Last Updated on June 29, 2022 by Rebecca Huff
According to Psychology Today, “Emotional intelligence refers to the ability to identify and manage one’s own emotions, as well as the emotions of others.”
Emotional intelligence is generally said to include at least three skills: emotional awareness, or the ability to identify and name one’s own emotions; the ability to harness those emotions and apply them to tasks like thinking and problem solving; and the ability to manage emotions, which includes both regulating one’s own emotions when necessary and helping others to do the same.
Teaching our children to be emotionally intelligent can only benefit them as they mature into adulthood.
Emotional Intelligence, or EQ is also referred to as social and emotional learning. There are many benefits of higher emotional intelligence such as:
- Kids with higher EQ do better on tests and typically have higher grades.
- Children who display higher EQ tend to grow into adults who are more likely to graduate from college and enter the workforce by their mid-twenties.
- People with high EQ are less likely to deal with mental illness.
Don’t worry too much if it seems like your child has a low EQ; it develops over time. Practicing EQ skills can help our children develop these skills.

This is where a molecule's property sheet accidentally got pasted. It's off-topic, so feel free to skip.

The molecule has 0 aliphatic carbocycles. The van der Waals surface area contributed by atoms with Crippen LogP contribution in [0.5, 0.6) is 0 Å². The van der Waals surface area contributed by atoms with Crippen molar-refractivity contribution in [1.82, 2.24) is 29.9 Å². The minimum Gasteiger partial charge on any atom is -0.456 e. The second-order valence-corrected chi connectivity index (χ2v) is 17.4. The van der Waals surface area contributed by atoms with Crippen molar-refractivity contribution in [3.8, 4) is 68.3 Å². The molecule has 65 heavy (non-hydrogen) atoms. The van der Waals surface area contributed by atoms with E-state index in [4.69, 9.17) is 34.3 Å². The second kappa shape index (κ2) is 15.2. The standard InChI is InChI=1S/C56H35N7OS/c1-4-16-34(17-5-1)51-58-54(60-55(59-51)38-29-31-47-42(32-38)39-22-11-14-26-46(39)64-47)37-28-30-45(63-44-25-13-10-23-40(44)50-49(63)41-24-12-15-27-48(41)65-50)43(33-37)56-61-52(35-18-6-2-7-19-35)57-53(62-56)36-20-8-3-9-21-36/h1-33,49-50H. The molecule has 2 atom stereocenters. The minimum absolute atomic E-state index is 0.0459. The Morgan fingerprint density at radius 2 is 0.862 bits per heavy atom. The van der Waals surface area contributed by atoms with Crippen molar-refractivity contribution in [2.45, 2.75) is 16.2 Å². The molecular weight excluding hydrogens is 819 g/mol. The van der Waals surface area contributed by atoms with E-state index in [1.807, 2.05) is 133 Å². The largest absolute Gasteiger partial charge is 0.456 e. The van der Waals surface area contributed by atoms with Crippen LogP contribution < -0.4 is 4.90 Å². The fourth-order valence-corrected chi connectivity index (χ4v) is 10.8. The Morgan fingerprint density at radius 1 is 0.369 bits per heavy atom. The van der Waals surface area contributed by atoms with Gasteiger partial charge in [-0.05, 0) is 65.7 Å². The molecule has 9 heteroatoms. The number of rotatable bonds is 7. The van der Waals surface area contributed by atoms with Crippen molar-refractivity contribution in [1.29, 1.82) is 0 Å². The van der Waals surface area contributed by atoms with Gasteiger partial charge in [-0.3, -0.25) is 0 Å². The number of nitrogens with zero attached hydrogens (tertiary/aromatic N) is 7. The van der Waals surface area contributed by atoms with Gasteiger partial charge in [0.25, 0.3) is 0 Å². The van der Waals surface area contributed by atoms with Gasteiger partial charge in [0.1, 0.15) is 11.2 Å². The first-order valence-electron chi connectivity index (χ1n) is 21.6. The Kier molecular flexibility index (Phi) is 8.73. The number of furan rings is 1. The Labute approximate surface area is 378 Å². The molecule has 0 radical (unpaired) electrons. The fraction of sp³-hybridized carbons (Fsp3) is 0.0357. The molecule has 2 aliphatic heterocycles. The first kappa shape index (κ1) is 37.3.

How can Parents Raise Emotionally Intelligent Children?
- Identify what they are feeling – it helps if parents can teach emotion words.
- Empathize with your child – express an understanding of what they are going through.
- Model Healthy Expressions of Emotions – Being expressive rather than shifting blame.
- Learn to be a Problem Solver – Coach your child rather than solve for them
- Teach Children Coping Skills – expressing feelings, venting to parents, drawing their feelings, etc.
People with higher emotional intelligence handle life with a more optimistic attitude and experience less burnout and stress.
We can’t rescue our children from everything; that’s why it is so important to teach them to problem-solve. Often, a parent’s desire to solve every issue prevents us from seeing the child’s need to learn problem-solving skills.
Consequences are part of the growing-up process. Of course, it doesn’t feel good at the moment, but allowing our children to develop these skills prepares them for adulthood. So, remember to coach rather than solve the problem for kids. Even though it’s hard, don’t always take away the natural consequences.
EQ on the decline
Over the past three decades we can see that IQ is increasing (24 points); at the same time Emotional Intelligence (EQ) is declining. Raising emotionally intelligent children increases their self-confidence, performance in school, and deepens their social relationships and resilience.
If emotional intelligence is such a key to a successful future, how can parents teach it to children? That’s what we are talking about in this episode of A Healthy Bite with Kerry Goyette.
Meet Kerry Goyette
She is CEO & Founder of Aperio Consulting Group, Certified Professional Behavior Analyst and Certified Forensic Interviewer with postgraduate studies in psychometrics.
Book: The Non-Obvious Guide to Emotional Intelligence. Named among the Best Business Books For Summer 2019 by Forbes and among 7 Books on Relationship Building Every Entrepreneur should read by Forbes and featured on Bloomberg TV.
Watch this episode:
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